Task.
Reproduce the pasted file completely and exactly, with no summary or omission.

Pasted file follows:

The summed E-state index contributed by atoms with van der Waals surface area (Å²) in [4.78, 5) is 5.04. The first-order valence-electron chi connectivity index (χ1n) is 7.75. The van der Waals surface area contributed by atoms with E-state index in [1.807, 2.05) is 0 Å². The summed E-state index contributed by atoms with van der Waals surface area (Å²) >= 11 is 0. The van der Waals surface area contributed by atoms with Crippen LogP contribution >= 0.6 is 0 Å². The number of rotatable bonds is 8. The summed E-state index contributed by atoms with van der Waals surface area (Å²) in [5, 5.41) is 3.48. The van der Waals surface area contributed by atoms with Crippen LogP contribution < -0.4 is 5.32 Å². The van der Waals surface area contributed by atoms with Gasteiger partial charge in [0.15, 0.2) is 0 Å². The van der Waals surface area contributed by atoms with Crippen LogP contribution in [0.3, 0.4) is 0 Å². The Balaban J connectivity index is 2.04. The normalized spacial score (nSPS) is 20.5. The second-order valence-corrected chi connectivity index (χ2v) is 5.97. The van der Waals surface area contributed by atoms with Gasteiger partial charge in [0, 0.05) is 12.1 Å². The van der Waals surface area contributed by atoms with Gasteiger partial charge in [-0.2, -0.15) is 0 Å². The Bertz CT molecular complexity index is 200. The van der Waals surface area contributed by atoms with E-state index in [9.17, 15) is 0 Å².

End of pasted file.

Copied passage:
The summed E-state index contributed by atoms with van der Waals surface area (Å²) in [4.78, 5) is 5.04. The first-order valence-electron chi connectivity index (χ1n) is 7.75. The van der Waals surface area contributed by atoms with E-state index in [1.807, 2.05) is 0 Å². The summed E-state index contributed by atoms with van der Waals surface area (Å²) >= 11 is 0. The van der Waals surface area contributed by atoms with Crippen LogP contribution >= 0.6 is 0 Å². The number of rotatable bonds is 8. The summed E-state index contributed by atoms with van der Waals surface area (Å²) in [5, 5.41) is 3.48. The van der Waals surface area contributed by atoms with Crippen LogP contribution < -0.4 is 5.32 Å². The van der Waals surface area contributed by atoms with Gasteiger partial charge in [0.15, 0.2) is 0 Å². The van der Waals surface area contributed by atoms with Crippen LogP contribution in [0.3, 0.4) is 0 Å². The Balaban J connectivity index is 2.04. The normalized spacial score (nSPS) is 20.5. The second-order valence-corrected chi connectivity index (χ2v) is 5.97. The van der Waals surface area contributed by atoms with Gasteiger partial charge in [0, 0.05) is 12.1 Å². The van der Waals surface area contributed by atoms with Gasteiger partial charge in [-0.2, -0.15) is 0 Å². The Bertz CT molecular complexity index is 200. The van der Waals surface area contributed by atoms with E-state index in [9.17, 15) is 0 Å².